It’s a wrap: Creative ways to wrap your home-baked gifts

One of these days, I think you should come to my mom’s house. Go to the cabinet near the fridge. No, not that one, the one under the counter. Open the door and move the cereal boxes out of the way – for in the back recesses of that cabinet lies a heavenly reward.

You see, that’s where my mom stashes tins of homemade cookies, chocolates, and fudge. It’s not much of a hiding space; we’ve all known about it for years and years, but it still remains a little spot of mystery and wonder to this day.

Will it be snowball cookies, or perhaps Grandma Flowers’ Cookies? (I think the rest of the world calls them Ranger Cookies). Did my brother Mark make up a batch of fudge and squirrel it away to keep for himself?

Whatever we would find hidden away behind the cornflakes, it was always homemade. Store-bought treats had a place in a different cabinet, and they weren’t nearly as exciting as those clandestine cached cookies.

Now during the holiday season, it was a whole different story. Nothing was hidden away; all the bags, boxes, tins, and tubs of goodies were out on the sideboard all season long. We were allowed a few each day, and woe was you if you took the last stuffed date before Dad did. Bright red tissue paper will always remind me of that display of friendship, generosity, and glad tidings.

This year here at King Arthur Flour and The Baker’s Catalogue, we’ve rounded up some really wonderful packaging options so that you can send those same tidings to you and yours. Let’s take a look.

First, you’ll need a little something sweet to pack up, so try out a batch of our Basic Vanilla or Chocolate Cookie Dough. For the greatest flexibility in different cookie styles, I make up one batch of each flavor and mix them in different ways. You can see what I mean below.  2014-10-14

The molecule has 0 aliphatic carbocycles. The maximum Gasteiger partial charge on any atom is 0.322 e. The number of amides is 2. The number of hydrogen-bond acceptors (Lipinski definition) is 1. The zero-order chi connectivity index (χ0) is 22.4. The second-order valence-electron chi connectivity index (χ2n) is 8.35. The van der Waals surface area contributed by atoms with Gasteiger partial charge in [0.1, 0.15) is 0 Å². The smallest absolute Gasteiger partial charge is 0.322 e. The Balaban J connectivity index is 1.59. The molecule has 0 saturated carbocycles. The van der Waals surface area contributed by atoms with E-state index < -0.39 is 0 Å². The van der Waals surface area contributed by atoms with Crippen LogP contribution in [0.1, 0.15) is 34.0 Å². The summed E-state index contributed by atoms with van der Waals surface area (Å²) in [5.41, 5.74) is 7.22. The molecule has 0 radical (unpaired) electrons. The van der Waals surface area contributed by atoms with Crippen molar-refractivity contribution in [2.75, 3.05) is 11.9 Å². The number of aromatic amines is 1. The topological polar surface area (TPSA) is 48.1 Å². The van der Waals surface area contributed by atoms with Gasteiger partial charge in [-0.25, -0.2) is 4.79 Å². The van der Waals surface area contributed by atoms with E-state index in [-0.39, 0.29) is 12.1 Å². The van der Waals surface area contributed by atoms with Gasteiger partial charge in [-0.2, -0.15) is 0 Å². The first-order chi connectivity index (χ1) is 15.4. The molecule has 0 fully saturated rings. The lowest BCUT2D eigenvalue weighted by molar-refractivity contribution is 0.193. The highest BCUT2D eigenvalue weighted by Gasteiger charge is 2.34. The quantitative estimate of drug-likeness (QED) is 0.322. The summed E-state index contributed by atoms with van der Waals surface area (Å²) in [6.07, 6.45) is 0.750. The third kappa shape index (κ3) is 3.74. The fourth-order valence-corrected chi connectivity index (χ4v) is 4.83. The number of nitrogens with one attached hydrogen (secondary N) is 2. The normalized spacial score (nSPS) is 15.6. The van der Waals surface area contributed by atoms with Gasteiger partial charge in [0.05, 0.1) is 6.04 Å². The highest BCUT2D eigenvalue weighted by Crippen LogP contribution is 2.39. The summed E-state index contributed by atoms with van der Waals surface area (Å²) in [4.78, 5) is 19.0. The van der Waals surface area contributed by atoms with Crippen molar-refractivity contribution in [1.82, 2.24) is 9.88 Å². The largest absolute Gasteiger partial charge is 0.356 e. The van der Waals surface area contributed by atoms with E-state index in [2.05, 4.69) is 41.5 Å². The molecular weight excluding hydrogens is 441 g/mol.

From top left: Chocolate dough rolled 1/4″ thick, with vanilla dough in a 2″ log ready to be rolled up in the choclate. Two different rolls ready to chill before slicing. Two doughs mixed together to make marble cookies, cut with a scalloped cutter. Fixing a small hole from slicing chilled dough before baking.

In the top left photo you can also see that the chocolate dough has been brushed with beaten egg white, which acts as “glue” to help hold the different doughs together.

bakengive cookies

By making square logs instead of round logs, you can slice and stack them in different ways to make stripes and checks. These large cookies would make fun, edible tic-tac-toe boards, wouldn’t they?

Think of these doughs as edible Play-Doh. Try different shapes, different combinations, and cutters to your heart’s content.

Typical baking thickness should be about 1/4″; bake time in a preheated 350°F oven will run between 10 and 14 minutes, depending on the size of the cookie. They’re done when lightly browned around the edges and firm to the touch in the center.

Cool ’em off and wrap ’em up!


Let’s start with something simple. A stack of marble cookies and bull’s-eye cookies in a parchment-lined paper pan can be tied with a bright ribbon to become instantly festive.

This particular package found a good home with an older gentleman on a park bench near my local yarn shop. He proclaimed it “Just like Christmas!” even back in August.


A little bright red paper, just like my memories. You know, takeaway treat tubs aren’t just for ice cream and soup. A short stack, a personalized chalkboard label, and some lovely ribbon proclaims your feelings – and it won’t melt on Teacher’s desk!


Got brownies? Circles and squares are the perfect pairs to fill up one of our To Go Treat Boxes. Doesn’t a bright red cherry just make this present pop?